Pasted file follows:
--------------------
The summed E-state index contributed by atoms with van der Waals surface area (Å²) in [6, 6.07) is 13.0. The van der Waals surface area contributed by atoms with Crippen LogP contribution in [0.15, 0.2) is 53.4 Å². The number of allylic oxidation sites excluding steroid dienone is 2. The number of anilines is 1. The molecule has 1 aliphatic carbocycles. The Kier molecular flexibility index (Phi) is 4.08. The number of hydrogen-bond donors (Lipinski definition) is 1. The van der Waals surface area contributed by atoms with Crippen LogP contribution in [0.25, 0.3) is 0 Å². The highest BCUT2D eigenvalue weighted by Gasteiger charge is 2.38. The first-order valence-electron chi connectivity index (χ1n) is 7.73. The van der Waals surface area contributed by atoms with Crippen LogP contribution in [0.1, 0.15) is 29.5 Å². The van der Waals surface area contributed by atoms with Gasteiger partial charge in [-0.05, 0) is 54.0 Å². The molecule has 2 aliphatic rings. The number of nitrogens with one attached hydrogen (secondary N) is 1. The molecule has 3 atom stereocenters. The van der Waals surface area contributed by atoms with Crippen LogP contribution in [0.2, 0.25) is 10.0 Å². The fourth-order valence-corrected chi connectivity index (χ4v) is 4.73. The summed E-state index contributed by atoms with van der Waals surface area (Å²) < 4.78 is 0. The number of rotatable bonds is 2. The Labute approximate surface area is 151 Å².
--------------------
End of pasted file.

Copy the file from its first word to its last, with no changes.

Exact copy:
The summed E-state index contributed by atoms with van der Waals surface area (Å²) in [6, 6.07) is 13.0. The van der Waals surface area contributed by atoms with Crippen LogP contribution in [0.15, 0.2) is 53.4 Å². The number of allylic oxidation sites excluding steroid dienone is 2. The number of anilines is 1. The molecule has 1 aliphatic carbocycles. The Kier molecular flexibility index (Phi) is 4.08. The number of hydrogen-bond donors (Lipinski definition) is 1. The van der Waals surface area contributed by atoms with Crippen LogP contribution in [0.25, 0.3) is 0 Å². The highest BCUT2D eigenvalue weighted by Gasteiger charge is 2.38. The first-order valence-electron chi connectivity index (χ1n) is 7.73. The van der Waals surface area contributed by atoms with Crippen LogP contribution in [0.1, 0.15) is 29.5 Å². The van der Waals surface area contributed by atoms with Gasteiger partial charge in [-0.05, 0) is 54.0 Å². The molecule has 2 aliphatic rings. The number of nitrogens with one attached hydrogen (secondary N) is 1. The molecule has 3 atom stereocenters. The van der Waals surface area contributed by atoms with Crippen LogP contribution in [0.2, 0.25) is 10.0 Å². The fourth-order valence-corrected chi connectivity index (χ4v) is 4.73. The summed E-state index contributed by atoms with van der Waals surface area (Å²) < 4.78 is 0. The number of rotatable bonds is 2. The Labute approximate surface area is 151 Å².